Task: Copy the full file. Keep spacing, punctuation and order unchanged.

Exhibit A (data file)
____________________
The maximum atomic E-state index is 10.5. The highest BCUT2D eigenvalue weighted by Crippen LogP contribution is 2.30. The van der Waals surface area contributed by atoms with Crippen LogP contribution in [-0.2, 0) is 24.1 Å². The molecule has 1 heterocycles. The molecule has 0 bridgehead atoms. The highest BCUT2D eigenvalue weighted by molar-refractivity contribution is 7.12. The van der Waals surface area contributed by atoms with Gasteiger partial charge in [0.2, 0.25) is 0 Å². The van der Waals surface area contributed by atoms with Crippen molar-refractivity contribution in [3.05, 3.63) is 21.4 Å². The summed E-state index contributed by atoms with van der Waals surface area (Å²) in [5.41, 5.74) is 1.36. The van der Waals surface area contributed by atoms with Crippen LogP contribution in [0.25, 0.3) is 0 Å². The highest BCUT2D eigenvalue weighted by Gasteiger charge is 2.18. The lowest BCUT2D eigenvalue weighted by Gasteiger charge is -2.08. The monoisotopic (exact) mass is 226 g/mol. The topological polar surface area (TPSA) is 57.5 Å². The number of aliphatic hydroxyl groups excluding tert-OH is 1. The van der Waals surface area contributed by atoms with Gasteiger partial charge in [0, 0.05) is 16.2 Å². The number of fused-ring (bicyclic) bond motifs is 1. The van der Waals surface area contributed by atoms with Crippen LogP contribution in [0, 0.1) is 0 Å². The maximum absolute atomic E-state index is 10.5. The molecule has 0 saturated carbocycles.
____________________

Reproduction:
The maximum atomic E-state index is 10.5. The highest BCUT2D eigenvalue weighted by Crippen LogP contribution is 2.30. The van der Waals surface area contributed by atoms with Crippen LogP contribution in [-0.2, 0) is 24.1 Å². The molecule has 1 heterocycles. The molecule has 0 bridgehead atoms. The highest BCUT2D eigenvalue weighted by molar-refractivity contribution is 7.12. The van der Waals surface area contributed by atoms with Gasteiger partial charge in [0.2, 0.25) is 0 Å². The van der Waals surface area contributed by atoms with Crippen molar-refractivity contribution in [3.05, 3.63) is 21.4 Å². The summed E-state index contributed by atoms with van der Waals surface area (Å²) in [5.41, 5.74) is 1.36. The van der Waals surface area contributed by atoms with Crippen LogP contribution in [0.25, 0.3) is 0 Å². The highest BCUT2D eigenvalue weighted by Gasteiger charge is 2.18. The lowest BCUT2D eigenvalue weighted by Gasteiger charge is -2.08. The monoisotopic (exact) mass is 226 g/mol. The topological polar surface area (TPSA) is 57.5 Å². The number of aliphatic hydroxyl groups excluding tert-OH is 1. The van der Waals surface area contributed by atoms with Gasteiger partial charge in [0, 0.05) is 16.2 Å². The number of fused-ring (bicyclic) bond motifs is 1. The van der Waals surface area contributed by atoms with Crippen LogP contribution in [0, 0.1) is 0 Å². The maximum absolute atomic E-state index is 10.5. The molecule has 0 saturated carbocycles.